|Previous Section||Index||Home Page|
The judicial studies board is producing a new updated antisocial behaviour training programme for magistrates, which will feature ISOs, incorporating them within practical training exercises. We aim for this to be available by the end of the year.
Mr. Baron: To ask the Minister of State, Department for Constitutional Affairs how many people with a medical or scientific background are employed by the Legal Services Commission to assess the validity of claims. 
Vera Baird [holding answer 5 June 2006]: The Legal Services Commission (LSC) does not seek to recruit people with a medical or scientific background to assess the validity of claims to Legal Aid. However, the LSC has the power to obtain reports from independent experts to inform decision making.
Mr. Ruffley: To ask the Secretary of State for Work and Pensions when he will reply to question 61500 tabled by the hon. Member for Bury St. Edmunds on 22 March 2006, on the pension credit helpline. 
Mr. Russell Brown: To ask the Secretary of State for Work and Pensions (1) what the annual cost has been to his Department of (a) publicity initiatives and (b) administration for the (i) minimum income guarantee and (ii) pension credit in each year since they were introduced; 
(2) what funding his Department has allocated to publicity initiatives by local government to increase take-up of the (a) minimum income guarantee and (b) pension credit for each year since each was introduced. 
The Pension Service continues to develop its activity-based information to better understand the
cost of processing pension credit and other benefits. A modern resource management system is being rolled out across the Department in 2006. This new system includes costing functionality. Until this work is complete we cannot provide the cost of processing pension credit. Administration costs for minimum income guarantee will not be available under the new system.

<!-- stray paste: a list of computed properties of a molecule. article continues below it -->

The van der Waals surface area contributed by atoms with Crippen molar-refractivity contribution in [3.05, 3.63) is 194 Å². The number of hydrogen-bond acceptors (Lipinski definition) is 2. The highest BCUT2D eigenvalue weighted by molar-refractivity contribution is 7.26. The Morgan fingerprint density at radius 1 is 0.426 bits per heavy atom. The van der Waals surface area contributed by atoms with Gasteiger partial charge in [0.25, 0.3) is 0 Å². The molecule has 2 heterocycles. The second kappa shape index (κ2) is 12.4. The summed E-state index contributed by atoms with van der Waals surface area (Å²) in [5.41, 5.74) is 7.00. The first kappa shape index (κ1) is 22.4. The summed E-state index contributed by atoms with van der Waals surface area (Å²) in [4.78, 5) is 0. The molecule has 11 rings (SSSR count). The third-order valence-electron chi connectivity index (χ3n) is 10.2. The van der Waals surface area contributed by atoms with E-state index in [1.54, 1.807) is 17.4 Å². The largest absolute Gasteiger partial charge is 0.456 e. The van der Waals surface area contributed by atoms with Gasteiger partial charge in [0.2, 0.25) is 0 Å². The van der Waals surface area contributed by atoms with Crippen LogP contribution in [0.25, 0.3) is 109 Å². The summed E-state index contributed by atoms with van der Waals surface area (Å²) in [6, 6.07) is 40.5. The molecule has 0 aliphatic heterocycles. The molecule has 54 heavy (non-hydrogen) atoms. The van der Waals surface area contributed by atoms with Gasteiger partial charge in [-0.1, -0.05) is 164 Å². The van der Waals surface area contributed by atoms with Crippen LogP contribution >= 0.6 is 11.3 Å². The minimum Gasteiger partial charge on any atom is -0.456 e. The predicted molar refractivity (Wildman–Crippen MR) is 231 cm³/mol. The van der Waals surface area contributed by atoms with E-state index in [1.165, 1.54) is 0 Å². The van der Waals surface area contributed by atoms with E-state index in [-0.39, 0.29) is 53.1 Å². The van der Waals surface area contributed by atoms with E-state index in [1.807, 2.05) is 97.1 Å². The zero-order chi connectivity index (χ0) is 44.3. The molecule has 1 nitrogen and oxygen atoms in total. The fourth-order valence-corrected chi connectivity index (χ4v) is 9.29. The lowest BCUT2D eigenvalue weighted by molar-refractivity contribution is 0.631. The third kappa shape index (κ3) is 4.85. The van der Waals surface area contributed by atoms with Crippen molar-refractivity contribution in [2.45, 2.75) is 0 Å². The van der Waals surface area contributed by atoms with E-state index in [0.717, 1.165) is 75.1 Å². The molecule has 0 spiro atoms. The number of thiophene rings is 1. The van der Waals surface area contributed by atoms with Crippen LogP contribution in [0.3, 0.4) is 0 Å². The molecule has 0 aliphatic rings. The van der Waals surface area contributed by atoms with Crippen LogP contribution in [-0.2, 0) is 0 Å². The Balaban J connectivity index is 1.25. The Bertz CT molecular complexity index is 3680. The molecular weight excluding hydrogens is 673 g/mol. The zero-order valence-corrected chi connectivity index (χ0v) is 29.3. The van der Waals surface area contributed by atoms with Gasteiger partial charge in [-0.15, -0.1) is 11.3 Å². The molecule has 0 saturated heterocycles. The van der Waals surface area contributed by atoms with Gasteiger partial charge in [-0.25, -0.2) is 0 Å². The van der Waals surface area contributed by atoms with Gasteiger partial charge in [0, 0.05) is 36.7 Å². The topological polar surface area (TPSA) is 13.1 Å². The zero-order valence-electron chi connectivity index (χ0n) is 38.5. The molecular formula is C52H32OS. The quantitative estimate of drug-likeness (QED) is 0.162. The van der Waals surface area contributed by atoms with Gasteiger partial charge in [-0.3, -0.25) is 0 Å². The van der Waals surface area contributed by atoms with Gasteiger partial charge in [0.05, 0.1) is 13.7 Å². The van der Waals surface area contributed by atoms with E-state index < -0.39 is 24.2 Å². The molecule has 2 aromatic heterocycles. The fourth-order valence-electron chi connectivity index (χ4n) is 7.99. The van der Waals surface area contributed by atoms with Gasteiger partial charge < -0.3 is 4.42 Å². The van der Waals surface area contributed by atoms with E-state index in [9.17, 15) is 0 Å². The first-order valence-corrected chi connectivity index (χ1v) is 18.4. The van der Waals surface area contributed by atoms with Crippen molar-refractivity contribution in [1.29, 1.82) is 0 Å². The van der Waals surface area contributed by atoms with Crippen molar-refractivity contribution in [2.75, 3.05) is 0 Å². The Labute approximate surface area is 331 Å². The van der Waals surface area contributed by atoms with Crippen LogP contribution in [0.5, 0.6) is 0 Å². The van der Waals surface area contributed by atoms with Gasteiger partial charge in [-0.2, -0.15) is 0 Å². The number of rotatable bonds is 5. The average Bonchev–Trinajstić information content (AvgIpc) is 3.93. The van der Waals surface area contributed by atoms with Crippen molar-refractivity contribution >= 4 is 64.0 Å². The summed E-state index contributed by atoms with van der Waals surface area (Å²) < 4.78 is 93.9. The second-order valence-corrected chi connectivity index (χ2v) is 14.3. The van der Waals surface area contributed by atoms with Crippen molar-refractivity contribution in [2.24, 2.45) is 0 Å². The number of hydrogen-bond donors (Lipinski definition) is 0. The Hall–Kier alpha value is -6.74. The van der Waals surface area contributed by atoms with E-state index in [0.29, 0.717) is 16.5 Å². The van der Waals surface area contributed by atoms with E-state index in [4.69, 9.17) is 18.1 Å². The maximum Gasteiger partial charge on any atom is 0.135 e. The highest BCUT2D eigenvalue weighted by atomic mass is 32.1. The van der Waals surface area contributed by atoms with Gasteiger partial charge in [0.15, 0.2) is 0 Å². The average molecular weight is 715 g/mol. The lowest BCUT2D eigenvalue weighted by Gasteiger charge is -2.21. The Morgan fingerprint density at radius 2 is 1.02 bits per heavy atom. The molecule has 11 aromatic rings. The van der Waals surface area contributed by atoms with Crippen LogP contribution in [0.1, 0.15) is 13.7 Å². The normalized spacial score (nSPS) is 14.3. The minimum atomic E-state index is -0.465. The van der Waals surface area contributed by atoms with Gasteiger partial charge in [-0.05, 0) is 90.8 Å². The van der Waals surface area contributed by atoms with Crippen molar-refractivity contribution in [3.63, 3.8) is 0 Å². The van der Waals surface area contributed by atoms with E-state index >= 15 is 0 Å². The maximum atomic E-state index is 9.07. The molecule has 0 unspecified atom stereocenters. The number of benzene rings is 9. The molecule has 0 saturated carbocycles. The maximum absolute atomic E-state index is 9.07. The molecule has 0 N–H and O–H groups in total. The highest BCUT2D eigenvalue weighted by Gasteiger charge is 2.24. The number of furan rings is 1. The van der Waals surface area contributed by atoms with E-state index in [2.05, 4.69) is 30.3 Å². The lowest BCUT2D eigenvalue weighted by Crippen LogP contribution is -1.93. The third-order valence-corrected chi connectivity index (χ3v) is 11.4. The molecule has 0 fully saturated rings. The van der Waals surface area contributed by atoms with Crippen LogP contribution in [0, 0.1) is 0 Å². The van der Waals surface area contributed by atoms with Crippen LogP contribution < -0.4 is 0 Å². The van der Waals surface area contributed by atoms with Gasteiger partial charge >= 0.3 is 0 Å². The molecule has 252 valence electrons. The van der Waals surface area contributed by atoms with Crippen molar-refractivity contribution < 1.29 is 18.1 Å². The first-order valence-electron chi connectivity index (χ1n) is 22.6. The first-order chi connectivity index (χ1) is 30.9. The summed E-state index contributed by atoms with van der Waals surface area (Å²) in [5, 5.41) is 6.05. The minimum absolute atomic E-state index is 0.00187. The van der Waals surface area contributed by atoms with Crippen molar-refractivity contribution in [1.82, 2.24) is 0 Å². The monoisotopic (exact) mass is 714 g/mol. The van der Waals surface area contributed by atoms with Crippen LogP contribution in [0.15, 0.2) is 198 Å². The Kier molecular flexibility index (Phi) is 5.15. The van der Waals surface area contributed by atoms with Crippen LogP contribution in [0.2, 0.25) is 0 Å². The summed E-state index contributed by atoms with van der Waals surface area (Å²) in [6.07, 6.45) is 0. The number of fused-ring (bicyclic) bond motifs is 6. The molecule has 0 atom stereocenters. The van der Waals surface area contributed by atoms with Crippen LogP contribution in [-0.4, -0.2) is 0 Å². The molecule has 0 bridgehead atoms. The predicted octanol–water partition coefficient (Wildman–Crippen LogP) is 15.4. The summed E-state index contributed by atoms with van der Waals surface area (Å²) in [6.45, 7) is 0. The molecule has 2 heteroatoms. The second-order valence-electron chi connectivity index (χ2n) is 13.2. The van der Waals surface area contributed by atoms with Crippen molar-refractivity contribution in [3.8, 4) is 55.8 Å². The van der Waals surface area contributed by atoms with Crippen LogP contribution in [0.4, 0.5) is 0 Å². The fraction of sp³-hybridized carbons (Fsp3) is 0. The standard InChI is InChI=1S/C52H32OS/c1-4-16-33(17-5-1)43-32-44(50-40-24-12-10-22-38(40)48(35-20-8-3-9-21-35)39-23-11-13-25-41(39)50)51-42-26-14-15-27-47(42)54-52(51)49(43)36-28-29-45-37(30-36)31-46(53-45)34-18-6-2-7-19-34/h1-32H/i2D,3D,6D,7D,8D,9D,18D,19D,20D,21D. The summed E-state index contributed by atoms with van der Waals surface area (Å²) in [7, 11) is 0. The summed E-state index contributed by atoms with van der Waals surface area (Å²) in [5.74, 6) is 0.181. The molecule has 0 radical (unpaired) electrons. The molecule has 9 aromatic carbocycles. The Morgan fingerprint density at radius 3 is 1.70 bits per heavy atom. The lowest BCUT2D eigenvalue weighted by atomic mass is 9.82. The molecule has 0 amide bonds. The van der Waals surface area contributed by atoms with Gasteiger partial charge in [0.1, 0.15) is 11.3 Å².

|(1) Figure includes costs for advertising media and production and elements of other publicity costs. This excludes costs incurred for customer research into MIG claim form. Notes: 1. Allocated funding for pension credit publicity was equivalent to the total spent in each year. 2. Pension credit costs include advertising media and production, direct marketing, other publicity and fees, excluding VAT.|
Mr. Laws: To ask the Secretary of State for Work and Pensions what estimate he has made of the total state pension entitlement in real terms using 2005-06 prices for a person on median earnings who works from age 25, based upon (a) the existing pensions system and (b) the reformed pension system set out in the White Paper Cm 6841. 
|Total weekly state pension (basic and state second pension) (£)|
|In 2005-06 prices||In 2005-06 earnings terms|
1. Estimates are for a male median earner (earning around £23,000 per annum) working from age 25 to state pension age (so reaching state pension age at age 65 in 2050 under the current scheme and at age 68 in 2053 under the proposed reformed scheme).
2. Estimates expressed in 2005-06 prices reflect the real terms value of pension entitlement in 2050 or 2053 relative to expected changes in the level of average prices over time.
3. Estimates expressed in 2005-06 earnings terms reflect the value of pension entitlement in 2050 or 2053 relative to expected changes in the level of average earnings over time.
Dr. Julian Lewis: To ask the Deputy Prime Minister pursuant to his answer of 23 May 2006, Official Report, column 1664W whether the terms of the charitable trust for Dorneywood cover the issuing of invitations by the occupants. 
The Deputy Prime Minister: The original trust deed of 9 November 1942 allows that Dorneywood shall be made available to the Prime Minister or a Minister of the Crown who is the nominated resident so that they may be able to entertain their guests from overseas and other official and personal guests.
The hon. Member will be aware of my announcement on Wednesday 31 May that I no longer wish to be the official resident of Dorneywood. My right hon. Friend the Prime Minister will nominate a new resident in due course.
Dorneywood is operated by a charitable Trust, and there was not any cost to the public purse arising from my use of it. By arrangement with the Trust, I paid my own expenses, such as food and the delivery of newspapers.
Mr. Bone: To ask the Deputy Prime Minister (1) if he will list his engagements relating to his responsibilities for overseeing the efficient development of Government policy in the week beginning 15 May.